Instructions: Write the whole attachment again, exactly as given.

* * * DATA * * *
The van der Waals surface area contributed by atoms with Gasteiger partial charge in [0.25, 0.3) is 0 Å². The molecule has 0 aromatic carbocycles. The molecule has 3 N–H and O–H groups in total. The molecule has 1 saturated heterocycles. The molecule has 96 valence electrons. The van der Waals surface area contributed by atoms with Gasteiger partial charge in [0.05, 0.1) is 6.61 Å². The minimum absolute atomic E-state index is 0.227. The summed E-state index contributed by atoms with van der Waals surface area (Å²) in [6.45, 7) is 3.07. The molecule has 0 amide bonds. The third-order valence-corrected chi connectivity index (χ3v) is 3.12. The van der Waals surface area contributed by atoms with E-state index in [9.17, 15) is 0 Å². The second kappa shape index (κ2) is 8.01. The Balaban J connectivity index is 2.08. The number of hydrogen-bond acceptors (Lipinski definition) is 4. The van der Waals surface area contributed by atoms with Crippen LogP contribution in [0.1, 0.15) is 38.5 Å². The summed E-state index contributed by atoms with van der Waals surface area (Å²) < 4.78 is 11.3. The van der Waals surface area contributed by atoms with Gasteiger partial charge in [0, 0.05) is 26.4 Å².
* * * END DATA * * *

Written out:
The van der Waals surface area contributed by atoms with Gasteiger partial charge in [0.25, 0.3) is 0 Å². The molecule has 0 aromatic carbocycles. The molecule has 3 N–H and O–H groups in total. The molecule has 1 saturated heterocycles. The molecule has 96 valence electrons. The van der Waals surface area contributed by atoms with Gasteiger partial charge in [0.05, 0.1) is 6.61 Å². The minimum absolute atomic E-state index is 0.227. The summed E-state index contributed by atoms with van der Waals surface area (Å²) in [6.45, 7) is 3.07. The molecule has 0 amide bonds. The third-order valence-corrected chi connectivity index (χ3v) is 3.12. The van der Waals surface area contributed by atoms with E-state index in [9.17, 15) is 0 Å². The second kappa shape index (κ2) is 8.01. The Balaban J connectivity index is 2.08. The number of hydrogen-bond acceptors (Lipinski definition) is 4. The van der Waals surface area contributed by atoms with Crippen LogP contribution in [0.1, 0.15) is 38.5 Å². The summed E-state index contributed by atoms with van der Waals surface area (Å²) < 4.78 is 11.3. The van der Waals surface area contributed by atoms with Gasteiger partial charge in [0, 0.05) is 26.4 Å².